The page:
The standard psychophysical paradigm for assessing global motion processing is motion coherence: observers report the direction (usually “left” versus “right,” or “up” versus “down”) of a field of coherently moving signal dots as a function of the number of dots that have been replaced by randomly moving noise elements. The maximum percentage of coherently moving elements that an observer can tolerate being replaced by noise, while still making a reliable judgment of direction, is known as the motion coherence threshold (MCT). The MCT paradigm was introduced by Newsome and colleagues (Britten, Shadlen, Newsome, & Movshon, 1992; Newsome, Britten, & Movshon, 1989) and has proved enormously influential for both basic and clinical psychophysical studies of motion perception. It is generally assumed that high motion coherence thresholds (MCTs) result from a global motion processing deficit. This is not necessarily the case, since MCT paradigms cannot quantify the contribution of any early deficits in local motion that have been inherited by global motion integration (Dakin, Mareschal, & Bex, 2005a). Indeed Barlow and Tripathy (1997) have shown that it is largely local noise, specifically the false correspondences arising between dots in successive frames of the stimulus, that limits MCTs under varying stimulus conditions such as density, size of region, method of stimulus generation, etc. Nevertheless, MCTs are often (and particularly in a clinical context) taken to be an indicator of competence at global integration. Recently some of us (Dakin et al., 2005a; Mareschal, Bex, & Dakin, 2008) have presented evidence that local and global limits on motion perception can be separated using a novel application of an equivalent noise (EN) paradigm (Barlow, 1956). The principle underlying the EN paradigm is that performance in tasks requiring visual integration is limited by two factors: precision at estimating the direction of each dot (internal noise) and the number of such direction estimates one can effectively combine (sampling efficiency).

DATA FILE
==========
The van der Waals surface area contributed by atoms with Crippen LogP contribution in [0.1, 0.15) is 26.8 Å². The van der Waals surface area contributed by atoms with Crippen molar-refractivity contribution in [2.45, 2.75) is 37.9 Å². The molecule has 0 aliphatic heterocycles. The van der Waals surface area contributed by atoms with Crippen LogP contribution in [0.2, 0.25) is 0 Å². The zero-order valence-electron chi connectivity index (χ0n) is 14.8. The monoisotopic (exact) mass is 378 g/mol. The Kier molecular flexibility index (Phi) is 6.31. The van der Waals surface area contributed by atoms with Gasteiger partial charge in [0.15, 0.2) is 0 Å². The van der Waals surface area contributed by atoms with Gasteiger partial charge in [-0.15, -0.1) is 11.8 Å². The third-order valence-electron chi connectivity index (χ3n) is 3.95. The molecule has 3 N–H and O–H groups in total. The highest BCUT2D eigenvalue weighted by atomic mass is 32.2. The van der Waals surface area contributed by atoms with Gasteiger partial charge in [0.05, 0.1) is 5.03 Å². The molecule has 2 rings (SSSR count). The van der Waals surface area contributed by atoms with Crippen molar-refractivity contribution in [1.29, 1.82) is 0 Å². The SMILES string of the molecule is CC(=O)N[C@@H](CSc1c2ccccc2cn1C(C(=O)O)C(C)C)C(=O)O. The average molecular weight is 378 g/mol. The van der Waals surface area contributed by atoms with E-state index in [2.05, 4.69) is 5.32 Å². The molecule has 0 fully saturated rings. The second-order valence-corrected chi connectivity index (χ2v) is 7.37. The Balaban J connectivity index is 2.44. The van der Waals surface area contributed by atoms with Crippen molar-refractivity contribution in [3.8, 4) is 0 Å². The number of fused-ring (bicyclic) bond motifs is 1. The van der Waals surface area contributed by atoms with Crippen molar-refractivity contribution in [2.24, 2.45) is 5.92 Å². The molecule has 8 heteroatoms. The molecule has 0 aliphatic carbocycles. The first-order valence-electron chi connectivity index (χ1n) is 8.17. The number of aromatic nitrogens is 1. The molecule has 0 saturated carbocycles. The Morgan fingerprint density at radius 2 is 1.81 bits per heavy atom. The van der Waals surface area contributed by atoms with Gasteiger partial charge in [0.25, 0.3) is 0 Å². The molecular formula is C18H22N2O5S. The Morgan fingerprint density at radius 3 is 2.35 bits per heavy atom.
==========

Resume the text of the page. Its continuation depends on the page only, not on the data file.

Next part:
Why albino animals have deficits in motion detection is perplexing, but the abnormal hemispheric projections at the optic chiasm in these animals may be a contributing factor. All albino mammals share the common phenotype of misrouted retinal ganglion cell axons at the optic chiasm, where the uncrossed projection is reduced in favor of the crossed projection resulting in disruptions to binocular vision (Creel, Witkop, & King, 1974; Guillery, Okoro, & Witkop, 1975; Kinnear, Jay, & Witkop, 1985; Kriss, Russell-Eggitt, Harris, Lloyd, & Taylor, 1992; Lund, 1965; Oetting, Summers, & King, 1994). In humans with albinism, pigmentation of the eyes, skin, and hair correlate with the degree of misrouting of the hemispheric projections (von dem Hagen, Houston, Hoffmann, & Morland, 2007). The size of the abnormally large crossed projection found in albinos varies considerably between individuals, extending up to 15 degrees into temporal retina (Hoffmann, Lorenz, Morland, & Schmidtborn, 2005; Hoffmann, Tolhurst, Moore, & Morland, 2003; Schmitz et al., 2004). However, other deficits may also play a role. The central retina in albino animals is underdeveloped, and in man, the fovea is absent resulting in marked reductions in visual acuity (Oetting et al., 1994). Further, the majority of humans with albinism suffer from nystagmus, although this is not exclusive to them as this condition arises spontaneously in man whenever the fovea is absent. Indeed nystagmus also occurs in observers with a normal fovea, such as individuals with congenital nystagmus. Motion perception is impaired in individuals with congenital nystagmus, which is predominantly horizontal in orientation (Dieterich & Brandt, 1987; Shallo-Hoffmann, Bronstein, Morland, & Gresty, 1998). Dieterich, Grünbauer, and Brandt (1998) also described motion perception deficits in downbeat and upbeat nystagmus. Shallo-Hoffmann, Bronstein et al. (1998) showed that individuals with congenital nystagmus, including two subjects with ocular albinism, had elevated motion discrimination thresholds, particularly in the direction of their nystagmus. This could be due to abnormal eye movements or the adaptive mechanisms that reduce oscillopsia in these individuals. It was concluded that the impaired motion discrimination was probably due to adaptive mechanisms as the thresholds remained elevated even when the subjects observed the stimulus in the null position, where nystagmus was minimal or absent. Congenital nystagmus is also known to disrupt the optokinetic response (OKN; Abadi & Bjerre, 2002; Collewijn, Apkarian, & Spekreijse, 1985).